Safety, lack of options, congestion rise to the top of Northwest Colorado’s transportation worries |

Safety, lack of options, congestion rise to the top of Northwest Colorado’s transportation worries

Eleanor C. Hasenbeck/Steamboat Pilot & Today

Road conditions and safety, a lack of travel options and growth and congestion rose to the highest priorities that will be used to guide transportation projects in Northwest Colorado.

The Colorado Department of Transportation is in the midst of developing its statewide transportation plan, which determines how and what projects will be funded first. This plan is required to be completed every four years. CDOT’s most recent statewide plan was created in 2015.

Earlier this week, CDOT released a mid-point report, which outlines priorities for transportation projects in each region of Colorado and the state as a whole. Though the order of priority was different across the state, in every area, residents and transit advisory groups said the biggest issues in the state were road conditions and safety, growth and lack of travel options.

In Northwest Colorado, those priorities translate into a desire for more shoulders, pull-outs and passing lanes on U.S. Highway 40 and more truck parking and pullouts on Colorado Highway 14.  Residents also asked for mitigation of congestion on U.S. 40 between Craig and Steamboat Springs.

Community members also asked for transit services to serve seniors and rural areas, particularly service to Grand Junction.

These priorities are being used by the state and CDOT’s local transportation advisory boards to create a list of projects. Data was collected from the planning regions, community meetings, pop-up events and phone-in town halls.

Heather Sloop is the chair of the Northwest Colorado Transportation Region Planning Commission, which includes Routt, Moffat, Grand, Jackson and Rio Blanco counties, and a member of the Statewide Transportation Advisory Committee. Sloop explained that all of this data collected by CDOT was compared to existing local priorities to be sure that input from the community is reflected in local project priorities. That comparison didn’t reveal any surprises, she said.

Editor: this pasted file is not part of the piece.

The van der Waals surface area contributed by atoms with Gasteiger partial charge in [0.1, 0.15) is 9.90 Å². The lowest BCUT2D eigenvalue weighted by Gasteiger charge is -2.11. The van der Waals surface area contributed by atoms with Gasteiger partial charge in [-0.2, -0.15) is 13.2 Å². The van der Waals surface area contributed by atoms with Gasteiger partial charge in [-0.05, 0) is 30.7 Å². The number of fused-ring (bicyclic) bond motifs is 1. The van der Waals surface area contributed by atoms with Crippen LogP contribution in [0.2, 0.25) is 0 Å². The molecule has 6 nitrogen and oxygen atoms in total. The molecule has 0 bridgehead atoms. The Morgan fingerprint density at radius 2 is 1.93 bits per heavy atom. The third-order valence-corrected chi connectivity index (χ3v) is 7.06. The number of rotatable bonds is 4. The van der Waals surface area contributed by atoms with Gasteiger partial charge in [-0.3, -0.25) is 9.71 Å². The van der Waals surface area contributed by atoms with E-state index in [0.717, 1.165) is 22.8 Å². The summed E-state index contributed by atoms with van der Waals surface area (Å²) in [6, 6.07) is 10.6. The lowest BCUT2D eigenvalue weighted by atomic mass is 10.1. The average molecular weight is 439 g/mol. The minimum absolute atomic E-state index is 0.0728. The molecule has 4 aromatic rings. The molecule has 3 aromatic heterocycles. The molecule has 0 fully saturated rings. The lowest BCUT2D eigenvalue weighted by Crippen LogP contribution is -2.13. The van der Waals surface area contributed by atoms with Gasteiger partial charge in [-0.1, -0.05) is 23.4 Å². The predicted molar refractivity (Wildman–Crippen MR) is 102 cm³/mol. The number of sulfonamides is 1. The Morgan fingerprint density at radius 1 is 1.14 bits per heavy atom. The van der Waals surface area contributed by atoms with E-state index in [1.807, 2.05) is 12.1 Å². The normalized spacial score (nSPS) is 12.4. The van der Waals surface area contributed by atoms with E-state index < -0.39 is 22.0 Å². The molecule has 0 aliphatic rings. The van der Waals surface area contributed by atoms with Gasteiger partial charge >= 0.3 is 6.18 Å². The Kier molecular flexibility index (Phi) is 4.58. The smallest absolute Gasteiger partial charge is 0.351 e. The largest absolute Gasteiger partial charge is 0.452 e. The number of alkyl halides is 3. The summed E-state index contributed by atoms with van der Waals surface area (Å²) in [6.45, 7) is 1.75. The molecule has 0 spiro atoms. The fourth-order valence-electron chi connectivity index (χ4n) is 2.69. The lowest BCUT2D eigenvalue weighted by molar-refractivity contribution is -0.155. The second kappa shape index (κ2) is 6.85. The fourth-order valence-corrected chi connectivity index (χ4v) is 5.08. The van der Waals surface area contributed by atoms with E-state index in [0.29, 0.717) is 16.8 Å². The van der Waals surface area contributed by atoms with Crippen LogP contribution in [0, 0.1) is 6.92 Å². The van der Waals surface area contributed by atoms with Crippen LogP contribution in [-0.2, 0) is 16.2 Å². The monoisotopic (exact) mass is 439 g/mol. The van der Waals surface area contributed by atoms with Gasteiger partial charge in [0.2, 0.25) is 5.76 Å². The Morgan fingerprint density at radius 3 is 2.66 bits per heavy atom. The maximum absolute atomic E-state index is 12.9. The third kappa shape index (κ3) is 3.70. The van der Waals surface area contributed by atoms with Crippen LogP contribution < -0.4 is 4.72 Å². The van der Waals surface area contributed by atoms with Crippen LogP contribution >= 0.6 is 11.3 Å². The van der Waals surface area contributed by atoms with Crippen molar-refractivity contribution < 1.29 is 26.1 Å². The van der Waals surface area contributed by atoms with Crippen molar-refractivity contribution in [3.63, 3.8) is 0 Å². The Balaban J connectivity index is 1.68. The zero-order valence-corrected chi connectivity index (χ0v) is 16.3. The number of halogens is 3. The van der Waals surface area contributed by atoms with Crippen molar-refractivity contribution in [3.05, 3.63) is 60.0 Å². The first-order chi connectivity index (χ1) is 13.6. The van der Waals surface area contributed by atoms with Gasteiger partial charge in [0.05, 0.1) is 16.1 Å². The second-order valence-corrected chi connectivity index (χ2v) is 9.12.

“Realistically speaking, it’s exactly the same as our priority planning list,” Sloop said.

Unlike previous transportation plans, Sloop said this one will address transportation corridors in place of specific mile markers on highways. She added that Colorado Highway 13 has been a high priority from south of Meeker to the Wyoming border, but work to reconstruct the road, widen lanes and replace culverts is nearly complete. Now, Sloop said the region will likely turn its attention to projects on U.S. 40 on either side of Steamboat, from Rabbit Ears to Kremmling and Craig to Steamboat.

This project list will be finalized in late winter and early spring 2020, said Bob Wilson, a CDOT spokesperson. A draft plan will be released for public review in early 2020.

“We’re just at the midway point, so there’ll be more information to come,” Wilson said.

Sloop also sits on the Steamboat Springs City Council. She said that when projects appear as high priorities for both state and local governments, these agencies can better seek funding to complete them. Still though, Sloop said that funding is scarce.

“It’s great to have lists, but the lists do not mean that there’s funding,” she said. “We as a state, as a whole, need to be cognizant of the fact that statewide funding for transportation is not rising, and is, in essence, going down from many different factors. These lists are great for planning for the future, but there are no guarantees that any or all of these projects will be funded unless and until we figure out our funding mechanism for transportation.”

More information about the plan is available at

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